Not wanting the taxi meter to tick into the stratosphere and unwilling to send the taxi away leaving me to an uncertain fate in the back of beyond with only the distant Roslagsbanan railway as a thin thread leading to the world as we know it, I didn’t look at the interior of the church. Had I done so, I would have seen the reconstruction work paid for by C.W. Cederhielm, a founding member of the Swedish Academy of Sciences and translator of Voltaire’s Brutus, a man of the enlightenment deep in the bucol.

It’s amusing to think of the people connected in some way with this simple Uppland church gathering there in the small misty hours, Ulf, Torste, Torkel, Knut and Åsmund Koresson, C.W. Cederhielm, Richard Dybeck and Amanda Kerfstedt (and why not co-opt Walter too) to discuss the fate of the world, like some TV breakfast show but in the wilds.


From frog dance to chain dance

Giving up the struggle to make the room into last week’s various resting places, it’s four in the morning not half past six and the lit doorway leads nowhere more magical than my own bathroom.

My head is Faroe full; only four non-travel days but the intensity of memory stacked on memory makes it longer, the initially exotic rapidly becoming familiar.

Unwished images of the pilot whale hunt intrude – the blood red sea, the panic of the pod when pressed into the shallows, the flashing of the knives of the multitude, bureaucratic procedure as the haul is recorded, dissected and distributed. I don’t remember where the memory comes from. I’ve read the Faroese author Hedin Bru’s bloodstained description of “grindjakt” but it’s very visual, from you tube perhaps. I find it distasteful, I wouldn’t want to be there or to eat the meat or blubber. But I can’t protest – this is a country where little grows, perhaps potatoes not much else; five per cent of the land is cultivable, if that. They have to live, we have to prioritise our own species and the slaughterhouse of commodified death is hardly better, although concealed from the casual eye. But I do have a right to my way of being although I know I wouldn’t be viable there. I wouldn’t do the right things to put people at their ease and their hearts would harden against the refusal to integrate.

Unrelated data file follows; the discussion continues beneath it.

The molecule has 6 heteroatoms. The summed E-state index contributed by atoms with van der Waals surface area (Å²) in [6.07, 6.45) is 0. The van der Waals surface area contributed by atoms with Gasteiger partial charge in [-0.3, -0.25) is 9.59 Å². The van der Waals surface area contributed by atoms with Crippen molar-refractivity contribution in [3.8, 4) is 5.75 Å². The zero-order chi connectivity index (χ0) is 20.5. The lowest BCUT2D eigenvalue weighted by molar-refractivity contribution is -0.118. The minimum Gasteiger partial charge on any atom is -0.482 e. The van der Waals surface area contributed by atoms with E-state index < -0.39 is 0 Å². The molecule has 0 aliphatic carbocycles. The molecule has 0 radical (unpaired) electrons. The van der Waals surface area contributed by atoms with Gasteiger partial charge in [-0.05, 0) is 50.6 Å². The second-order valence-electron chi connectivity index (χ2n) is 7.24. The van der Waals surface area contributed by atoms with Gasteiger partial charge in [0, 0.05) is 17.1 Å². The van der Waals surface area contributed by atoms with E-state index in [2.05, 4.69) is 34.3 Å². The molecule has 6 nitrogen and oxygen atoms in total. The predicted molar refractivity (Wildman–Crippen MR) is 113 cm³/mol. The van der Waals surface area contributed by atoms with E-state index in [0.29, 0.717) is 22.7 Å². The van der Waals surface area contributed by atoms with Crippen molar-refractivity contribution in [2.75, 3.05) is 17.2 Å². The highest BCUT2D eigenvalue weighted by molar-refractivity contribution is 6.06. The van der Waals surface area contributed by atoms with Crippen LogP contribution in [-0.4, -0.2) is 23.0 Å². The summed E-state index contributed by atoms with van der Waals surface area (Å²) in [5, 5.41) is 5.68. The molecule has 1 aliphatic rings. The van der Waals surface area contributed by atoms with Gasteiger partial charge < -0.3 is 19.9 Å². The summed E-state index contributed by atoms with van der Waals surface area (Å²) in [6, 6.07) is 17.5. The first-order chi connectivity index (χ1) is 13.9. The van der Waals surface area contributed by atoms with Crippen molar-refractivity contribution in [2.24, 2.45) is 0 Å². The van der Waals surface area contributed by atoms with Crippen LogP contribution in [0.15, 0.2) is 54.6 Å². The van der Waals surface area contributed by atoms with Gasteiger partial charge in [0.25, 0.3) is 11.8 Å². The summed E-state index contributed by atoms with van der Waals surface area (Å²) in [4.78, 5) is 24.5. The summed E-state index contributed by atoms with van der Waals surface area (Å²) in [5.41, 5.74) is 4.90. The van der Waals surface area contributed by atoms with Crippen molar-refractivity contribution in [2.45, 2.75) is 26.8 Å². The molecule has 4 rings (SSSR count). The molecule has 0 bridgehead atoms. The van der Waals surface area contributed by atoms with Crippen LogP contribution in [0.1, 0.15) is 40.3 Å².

I felt this when we visited the island’s even smaller second “city” Klaksvik, with much more of a “frontier feel” than Torshavn, which was remarkably city-like for a settlement of 20,000. But Klaksvik was the odd mix of the suburban and the frontier, which I recognise from my sojourn in northern Sweden, where many practical folk gathered to discuss and arrange practical doings and I would be an unviable form of human life.

Other memories beside the carnage, the towering hills everywhere, even closely around settlements; an underwater mountain range, the peaks being the visible Faroes. And vigorous in my youthful West England life, I remember very occasional climbs, how you could go up and up with increasing difficulty and suddenly discover that you were no longer on a steep slope but hanging perilously above a long drop, and edging back to safety in the days before squeamishness kept me away from cliffs, domes and towers.

The country is more populated than the mute emptiness of the Scottish Highlands, although sheep density seems similar. Here I have found no trace of pleasure-seeking deerstalkers seeking to clear the land. I don’t know either how the wool industry is organised, certainly commercial rather than subsistence but I know very little about scale or ownership. The transition from subsistence agriculture and fishing to commercial fishing seems to have travelled a different path than in the Outer Hebrides, although perhaps Shetland, unknown to me, would be a better place of comparison.

I eventually found a bibliography of literature in English about the Faroes in a book from the 1990s in the University of Faroe Islands library. I hope it will help me find material that can answer my questions. I suspect much can be found in my local academic library in Uppsala, Carolina Rediviva, although I need the magic “signa” before the doors to the treasure chamber will open.